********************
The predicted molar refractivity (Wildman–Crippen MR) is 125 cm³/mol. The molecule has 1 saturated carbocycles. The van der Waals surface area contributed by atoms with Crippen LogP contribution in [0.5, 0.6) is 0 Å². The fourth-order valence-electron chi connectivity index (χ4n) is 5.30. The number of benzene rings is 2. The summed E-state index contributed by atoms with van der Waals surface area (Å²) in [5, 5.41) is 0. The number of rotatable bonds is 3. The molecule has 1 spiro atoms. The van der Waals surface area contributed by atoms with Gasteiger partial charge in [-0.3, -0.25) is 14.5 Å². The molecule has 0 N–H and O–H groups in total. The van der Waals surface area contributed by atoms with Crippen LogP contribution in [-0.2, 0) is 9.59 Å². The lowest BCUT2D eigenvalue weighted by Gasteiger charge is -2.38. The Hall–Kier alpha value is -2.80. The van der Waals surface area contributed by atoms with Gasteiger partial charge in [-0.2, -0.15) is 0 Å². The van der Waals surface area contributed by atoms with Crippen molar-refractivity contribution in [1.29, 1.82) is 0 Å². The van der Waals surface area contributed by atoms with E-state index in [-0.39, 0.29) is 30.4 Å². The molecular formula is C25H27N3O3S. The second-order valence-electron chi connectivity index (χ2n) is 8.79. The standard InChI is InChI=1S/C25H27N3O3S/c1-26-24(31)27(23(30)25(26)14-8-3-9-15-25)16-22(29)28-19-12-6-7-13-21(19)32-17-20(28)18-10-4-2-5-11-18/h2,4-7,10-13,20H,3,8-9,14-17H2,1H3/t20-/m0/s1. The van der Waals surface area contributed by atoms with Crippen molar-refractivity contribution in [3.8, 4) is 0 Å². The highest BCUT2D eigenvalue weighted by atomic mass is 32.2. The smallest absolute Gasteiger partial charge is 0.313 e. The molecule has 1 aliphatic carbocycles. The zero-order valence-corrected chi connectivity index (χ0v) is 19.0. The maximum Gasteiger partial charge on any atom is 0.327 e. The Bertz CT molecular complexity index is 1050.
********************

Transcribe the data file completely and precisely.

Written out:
The predicted molar refractivity (Wildman–Crippen MR) is 125 cm³/mol. The molecule has 1 saturated carbocycles. The van der Waals surface area contributed by atoms with Crippen LogP contribution in [0.5, 0.6) is 0 Å². The fourth-order valence-electron chi connectivity index (χ4n) is 5.30. The number of benzene rings is 2. The summed E-state index contributed by atoms with van der Waals surface area (Å²) in [5, 5.41) is 0. The number of rotatable bonds is 3. The molecule has 1 spiro atoms. The van der Waals surface area contributed by atoms with Gasteiger partial charge in [-0.3, -0.25) is 14.5 Å². The molecule has 0 N–H and O–H groups in total. The van der Waals surface area contributed by atoms with Crippen LogP contribution in [-0.2, 0) is 9.59 Å². The lowest BCUT2D eigenvalue weighted by Gasteiger charge is -2.38. The Hall–Kier alpha value is -2.80. The van der Waals surface area contributed by atoms with Gasteiger partial charge in [-0.2, -0.15) is 0 Å². The van der Waals surface area contributed by atoms with Crippen molar-refractivity contribution in [1.29, 1.82) is 0 Å². The van der Waals surface area contributed by atoms with E-state index in [-0.39, 0.29) is 30.4 Å². The molecular formula is C25H27N3O3S. The second-order valence-electron chi connectivity index (χ2n) is 8.79. The standard InChI is InChI=1S/C25H27N3O3S/c1-26-24(31)27(23(30)25(26)14-8-3-9-15-25)16-22(29)28-19-12-6-7-13-21(19)32-17-20(28)18-10-4-2-5-11-18/h2,4-7,10-13,20H,3,8-9,14-17H2,1H3/t20-/m0/s1. The van der Waals surface area contributed by atoms with Crippen molar-refractivity contribution in [3.8, 4) is 0 Å². The highest BCUT2D eigenvalue weighted by atomic mass is 32.2. The smallest absolute Gasteiger partial charge is 0.313 e. The molecule has 1 aliphatic carbocycles. The zero-order valence-corrected chi connectivity index (χ0v) is 19.0. The maximum Gasteiger partial charge on any atom is 0.327 e. The Bertz CT molecular complexity index is 1050.